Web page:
With the controversial (but not really) topic of hookups, I realize readers will react on either side of the spectrum: They might accept this piece as a valid source of informative advice on what to expect in college, or they could dismiss my words as an attempt to encourage promiscuous sexual activity. To those of the latter, I can assure you that is not the case. While I cannot forcibly change anyone’s opinion, I ask that you at least keep an open mind. Whether it’s an unfortunate mistake or a rewarding experience, hookups are commonplace in a college setting. That’s not to say that every single student finds himself or herself waking up in someone else’s bed on the weekends, but, as you’ll soon find out, there is really no need for name-calling or uninvited judgment.

To sum it all up, if you choose to have hookups, understand what you want out of it and what you don’t. If you choose otherwise, that’s absolutely fine as well. Enjoy these next four years and appreciate the crazy, exciting and sometimes difficult learning experiences that come your way.

Mariana D  is a Behind Closed Doors columnist and is available for advice on not striking out. 

Kalyn H

For many incoming freshmen, college is the first taste of freedom. The sudden independence is thrilling, sometimes terrifying, and everything that was once familiar can feel vastly different under this new horizon. You can eat what you want, when you want, even if it’s just soft-serve ice cream for every meal. No one — other than potentially grumpy roommates — is going to scold you for staying up until 3 a.m. every night. And, best of all, you’re finally free to have sex without your parents beating down the door.

However, before your initial realization of newfound independence drowns out all other sense, keep these two cents in mind:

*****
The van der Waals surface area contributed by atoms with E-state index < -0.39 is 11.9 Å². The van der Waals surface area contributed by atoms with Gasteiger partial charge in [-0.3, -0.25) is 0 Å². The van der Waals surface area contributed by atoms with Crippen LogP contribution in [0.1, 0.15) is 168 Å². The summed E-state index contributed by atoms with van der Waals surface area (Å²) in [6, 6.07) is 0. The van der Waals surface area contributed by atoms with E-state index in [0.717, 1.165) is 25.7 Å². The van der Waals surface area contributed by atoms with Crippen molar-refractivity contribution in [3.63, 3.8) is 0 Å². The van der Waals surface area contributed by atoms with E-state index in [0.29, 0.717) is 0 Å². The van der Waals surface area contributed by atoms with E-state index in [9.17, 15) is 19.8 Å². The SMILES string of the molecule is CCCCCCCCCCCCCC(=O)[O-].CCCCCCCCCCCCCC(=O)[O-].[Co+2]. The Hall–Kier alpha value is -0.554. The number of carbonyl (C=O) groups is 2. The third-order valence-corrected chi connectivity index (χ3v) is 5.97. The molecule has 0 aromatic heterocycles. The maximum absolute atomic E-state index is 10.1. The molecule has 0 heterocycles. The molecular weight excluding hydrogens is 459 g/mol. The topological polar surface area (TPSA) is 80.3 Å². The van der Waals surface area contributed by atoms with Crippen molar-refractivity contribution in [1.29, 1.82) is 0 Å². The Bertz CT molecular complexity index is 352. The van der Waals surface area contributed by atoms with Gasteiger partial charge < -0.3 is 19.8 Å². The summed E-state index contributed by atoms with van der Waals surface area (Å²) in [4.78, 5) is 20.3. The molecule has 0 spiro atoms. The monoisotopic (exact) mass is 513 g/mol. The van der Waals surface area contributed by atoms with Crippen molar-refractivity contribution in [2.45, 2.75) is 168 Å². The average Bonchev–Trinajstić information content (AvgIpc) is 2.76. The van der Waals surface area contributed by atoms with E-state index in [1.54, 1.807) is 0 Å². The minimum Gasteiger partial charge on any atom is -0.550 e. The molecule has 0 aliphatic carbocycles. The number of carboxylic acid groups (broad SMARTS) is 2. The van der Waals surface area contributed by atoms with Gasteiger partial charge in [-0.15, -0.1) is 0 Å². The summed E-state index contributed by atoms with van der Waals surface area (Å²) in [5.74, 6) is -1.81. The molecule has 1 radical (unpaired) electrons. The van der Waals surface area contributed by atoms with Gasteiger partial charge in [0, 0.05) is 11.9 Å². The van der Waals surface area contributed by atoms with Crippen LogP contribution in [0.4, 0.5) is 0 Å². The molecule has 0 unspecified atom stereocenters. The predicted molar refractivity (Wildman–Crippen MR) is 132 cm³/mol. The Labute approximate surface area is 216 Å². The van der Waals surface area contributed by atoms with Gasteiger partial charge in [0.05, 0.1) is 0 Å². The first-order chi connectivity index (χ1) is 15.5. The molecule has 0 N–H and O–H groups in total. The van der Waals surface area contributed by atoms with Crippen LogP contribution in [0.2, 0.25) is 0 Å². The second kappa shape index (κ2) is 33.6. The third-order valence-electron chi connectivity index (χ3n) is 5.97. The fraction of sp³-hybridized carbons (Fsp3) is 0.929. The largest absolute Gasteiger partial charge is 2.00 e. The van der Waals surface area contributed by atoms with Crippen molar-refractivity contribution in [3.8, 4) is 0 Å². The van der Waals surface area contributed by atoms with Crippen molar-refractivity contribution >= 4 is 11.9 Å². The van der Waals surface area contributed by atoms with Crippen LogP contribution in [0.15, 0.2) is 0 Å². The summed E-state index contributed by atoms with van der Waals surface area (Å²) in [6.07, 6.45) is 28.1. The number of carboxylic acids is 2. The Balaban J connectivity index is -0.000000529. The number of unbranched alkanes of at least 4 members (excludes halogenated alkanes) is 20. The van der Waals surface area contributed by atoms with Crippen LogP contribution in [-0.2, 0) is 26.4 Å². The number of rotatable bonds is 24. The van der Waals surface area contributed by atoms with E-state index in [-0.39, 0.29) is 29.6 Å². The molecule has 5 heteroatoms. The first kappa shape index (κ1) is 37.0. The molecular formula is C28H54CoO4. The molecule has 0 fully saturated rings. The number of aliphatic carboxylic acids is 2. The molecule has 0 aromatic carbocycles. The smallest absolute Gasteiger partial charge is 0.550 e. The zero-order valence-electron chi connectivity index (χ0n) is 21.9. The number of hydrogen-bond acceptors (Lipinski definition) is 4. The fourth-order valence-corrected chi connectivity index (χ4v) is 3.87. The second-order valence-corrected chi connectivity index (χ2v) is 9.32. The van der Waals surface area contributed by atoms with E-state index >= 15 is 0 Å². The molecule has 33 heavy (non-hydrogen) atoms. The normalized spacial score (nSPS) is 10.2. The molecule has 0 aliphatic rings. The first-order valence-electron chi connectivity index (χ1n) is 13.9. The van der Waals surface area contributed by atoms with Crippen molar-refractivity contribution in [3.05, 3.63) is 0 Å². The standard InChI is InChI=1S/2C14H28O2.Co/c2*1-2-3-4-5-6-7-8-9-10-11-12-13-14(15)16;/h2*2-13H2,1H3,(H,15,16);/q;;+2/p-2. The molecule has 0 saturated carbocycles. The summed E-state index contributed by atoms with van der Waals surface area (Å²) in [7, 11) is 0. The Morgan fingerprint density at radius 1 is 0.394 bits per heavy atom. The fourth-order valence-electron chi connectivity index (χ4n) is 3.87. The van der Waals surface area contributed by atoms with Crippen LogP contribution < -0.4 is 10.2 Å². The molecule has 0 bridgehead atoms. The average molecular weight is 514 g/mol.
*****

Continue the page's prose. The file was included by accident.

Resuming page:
Unwanted pregnancy is not fun. STIs are not fun. Both are very serious consequences of unprotected sex and can easily ruin someone’s life. Yet there’s a silver lining: They are avoidable, if the right precautions are taken.

Abstinence, of course, is the only absolute preventative measure against pregnancy and STIs. However, in a population composed primarily of young adults, it’s not always the most satisfactory option.

Condoms are the next best method. They are 98 percent effective in preventing pregnancy and also significantly lower the risk of contracting STIs. They come in all shapes and sizes, so even those with latex allergies can find an alternative brand. However, condoms can be expensive, especially for the average, penniless college student. Fortunately, condoms are easily obtained on campus. Vox, the Voices for Planned Parenthood club, hands out condoms every Friday in the Sadler Center, and the Student Health Center also distributes free condoms. Health Outreach Peer Educators offers a program for the shy or lazy, where condoms are delivered directly to a college mailbox.